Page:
Ivernia (1955) Chest of DrawersItem Number: 51955 Sold
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Cunard’s 1950’s Canadian Quartet had to be one of the last sets of ships that was built in much the same way ships had been built for the preceding 100 years, meaning that they were custom built with very little sub contracting. No modular cabins to be found here, nearly each piece of furniture was built by John Brown’s craftsmen by hand. This mahogany chest of drawers is little changed from the same type put in second class on Queen Mary twenty years before. Despite its years of hard use, particularly under Russian ownership, as well as some time spent outside during India’s monsoons while the liner was being scrapped, this chest has held up nicely. What a testament to the high-quality John Brown construction.
After her time as a Canadian-bound transatlantic liner, Ivernia was rebuilt as the cruise ship Franconia in the mid 1960’s. When Cunard sold her in the early 1970’s, she became the Russian Fedor Shalyapin. In many ways we are fortunate that the Russians bought her and her sister since their lack of cash meant that the ships remained largely intact all the way up to their demise. Peter Knego, who saved this chest from the scrap heap, says it best: “What was run-of-the-mill in the mid-1950s has now become symbolic of an era often lamented. Wonderful wood veneers, classic British joinery, bakelite, molded plastic handles, and quaint fittings from the ‘glory’ days! She was the last unaltered classic Cunarder (save for the Queen Mary) and there would never be another chance to rescue such treasures.”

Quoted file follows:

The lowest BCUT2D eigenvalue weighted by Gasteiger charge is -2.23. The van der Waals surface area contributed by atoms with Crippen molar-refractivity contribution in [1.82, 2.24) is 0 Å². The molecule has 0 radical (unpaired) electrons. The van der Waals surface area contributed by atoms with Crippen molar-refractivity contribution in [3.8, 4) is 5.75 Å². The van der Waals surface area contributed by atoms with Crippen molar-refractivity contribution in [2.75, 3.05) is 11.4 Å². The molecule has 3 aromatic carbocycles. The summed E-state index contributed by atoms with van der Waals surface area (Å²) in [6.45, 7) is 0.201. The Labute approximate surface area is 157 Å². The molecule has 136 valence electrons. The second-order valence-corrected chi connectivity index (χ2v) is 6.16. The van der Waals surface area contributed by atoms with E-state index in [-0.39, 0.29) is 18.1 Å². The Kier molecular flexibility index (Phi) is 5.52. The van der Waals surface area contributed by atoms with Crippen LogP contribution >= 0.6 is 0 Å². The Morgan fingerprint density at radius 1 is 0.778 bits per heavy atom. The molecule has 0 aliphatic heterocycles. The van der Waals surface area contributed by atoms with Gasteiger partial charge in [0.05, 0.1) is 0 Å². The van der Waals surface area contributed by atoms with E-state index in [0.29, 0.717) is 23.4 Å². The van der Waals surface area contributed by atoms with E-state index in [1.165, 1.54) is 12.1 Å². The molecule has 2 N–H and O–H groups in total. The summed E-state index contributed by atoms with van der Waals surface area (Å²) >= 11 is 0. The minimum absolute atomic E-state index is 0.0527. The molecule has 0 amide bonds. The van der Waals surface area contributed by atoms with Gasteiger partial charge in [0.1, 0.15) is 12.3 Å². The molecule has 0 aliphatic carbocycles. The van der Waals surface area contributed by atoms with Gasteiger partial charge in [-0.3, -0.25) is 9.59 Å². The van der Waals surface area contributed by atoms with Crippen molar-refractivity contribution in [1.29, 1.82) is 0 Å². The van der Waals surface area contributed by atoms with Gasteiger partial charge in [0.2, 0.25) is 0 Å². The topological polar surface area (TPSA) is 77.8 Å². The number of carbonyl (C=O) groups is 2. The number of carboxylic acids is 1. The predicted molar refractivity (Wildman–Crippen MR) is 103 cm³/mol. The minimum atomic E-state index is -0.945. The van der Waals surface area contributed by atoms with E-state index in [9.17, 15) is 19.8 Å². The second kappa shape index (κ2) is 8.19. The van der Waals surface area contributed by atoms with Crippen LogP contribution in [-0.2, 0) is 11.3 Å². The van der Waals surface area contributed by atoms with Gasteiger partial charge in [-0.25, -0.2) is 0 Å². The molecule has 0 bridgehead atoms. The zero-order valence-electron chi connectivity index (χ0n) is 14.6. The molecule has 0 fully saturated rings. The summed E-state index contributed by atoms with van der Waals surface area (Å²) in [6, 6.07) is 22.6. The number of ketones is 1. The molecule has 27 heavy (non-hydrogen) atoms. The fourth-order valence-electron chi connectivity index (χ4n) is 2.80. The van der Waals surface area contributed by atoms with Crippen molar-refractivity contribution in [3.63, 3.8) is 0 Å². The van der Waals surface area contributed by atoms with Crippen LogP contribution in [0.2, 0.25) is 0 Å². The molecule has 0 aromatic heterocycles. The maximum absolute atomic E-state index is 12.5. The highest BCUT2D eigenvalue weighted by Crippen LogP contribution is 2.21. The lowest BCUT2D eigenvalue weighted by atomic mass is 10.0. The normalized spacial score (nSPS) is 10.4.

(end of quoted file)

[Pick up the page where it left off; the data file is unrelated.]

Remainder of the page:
After purchasing the chest, I had it completely restored, and it glows again like it did back in 1955. Quite useful for storage or as a dresser in your bedroom. Its rich and warm mahogany tones are beautiful. There is some discoloration spots on the left-hand side of the chest and four holes where it was bolted to another piece of furniture while still in the cabin. (See archival photo.) One of the handles has discolored and weathered with time as well. There is a piece missing from the front corner of the original formica, but this could be cheaply and easily replaced since the formica is not glued on but rather held down by the fiddly rails and thus only a few screw-driver turns away from replacement. I will leave that to the new owner, however. The base is cut on an angle to fit the sheer of the deck. Stands about 32” tall, including the fiddly rail. It is 21” wide and 16” deep, not including the handles. If you need any additional photos, please let me know.